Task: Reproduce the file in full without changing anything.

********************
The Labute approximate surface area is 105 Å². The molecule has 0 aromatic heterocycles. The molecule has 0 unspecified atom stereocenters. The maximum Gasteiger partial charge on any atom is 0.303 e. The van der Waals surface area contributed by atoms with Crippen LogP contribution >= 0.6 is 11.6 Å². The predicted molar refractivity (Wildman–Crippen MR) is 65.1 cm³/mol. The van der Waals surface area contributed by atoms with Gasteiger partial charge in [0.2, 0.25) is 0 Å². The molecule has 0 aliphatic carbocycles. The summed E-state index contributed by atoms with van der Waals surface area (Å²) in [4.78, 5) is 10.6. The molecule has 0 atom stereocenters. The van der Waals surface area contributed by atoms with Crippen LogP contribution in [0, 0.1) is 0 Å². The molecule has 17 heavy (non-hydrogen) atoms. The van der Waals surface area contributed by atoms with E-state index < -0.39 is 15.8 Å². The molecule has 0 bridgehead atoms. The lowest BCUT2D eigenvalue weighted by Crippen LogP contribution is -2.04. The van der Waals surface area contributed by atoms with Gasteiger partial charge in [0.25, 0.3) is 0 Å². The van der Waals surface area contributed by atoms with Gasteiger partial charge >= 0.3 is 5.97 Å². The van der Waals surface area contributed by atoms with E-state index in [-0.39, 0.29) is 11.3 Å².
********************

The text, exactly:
The Labute approximate surface area is 105 Å². The molecule has 0 aromatic heterocycles. The molecule has 0 unspecified atom stereocenters. The maximum Gasteiger partial charge on any atom is 0.303 e. The van der Waals surface area contributed by atoms with Crippen LogP contribution >= 0.6 is 11.6 Å². The predicted molar refractivity (Wildman–Crippen MR) is 65.1 cm³/mol. The van der Waals surface area contributed by atoms with Gasteiger partial charge in [0.2, 0.25) is 0 Å². The molecule has 0 aliphatic carbocycles. The summed E-state index contributed by atoms with van der Waals surface area (Å²) in [4.78, 5) is 10.6. The molecule has 0 atom stereocenters. The van der Waals surface area contributed by atoms with Crippen LogP contribution in [0, 0.1) is 0 Å². The molecule has 17 heavy (non-hydrogen) atoms. The van der Waals surface area contributed by atoms with E-state index < -0.39 is 15.8 Å². The molecule has 0 bridgehead atoms. The lowest BCUT2D eigenvalue weighted by Crippen LogP contribution is -2.04. The van der Waals surface area contributed by atoms with Gasteiger partial charge in [0.25, 0.3) is 0 Å². The van der Waals surface area contributed by atoms with Gasteiger partial charge >= 0.3 is 5.97 Å². The van der Waals surface area contributed by atoms with E-state index in [-0.39, 0.29) is 11.3 Å².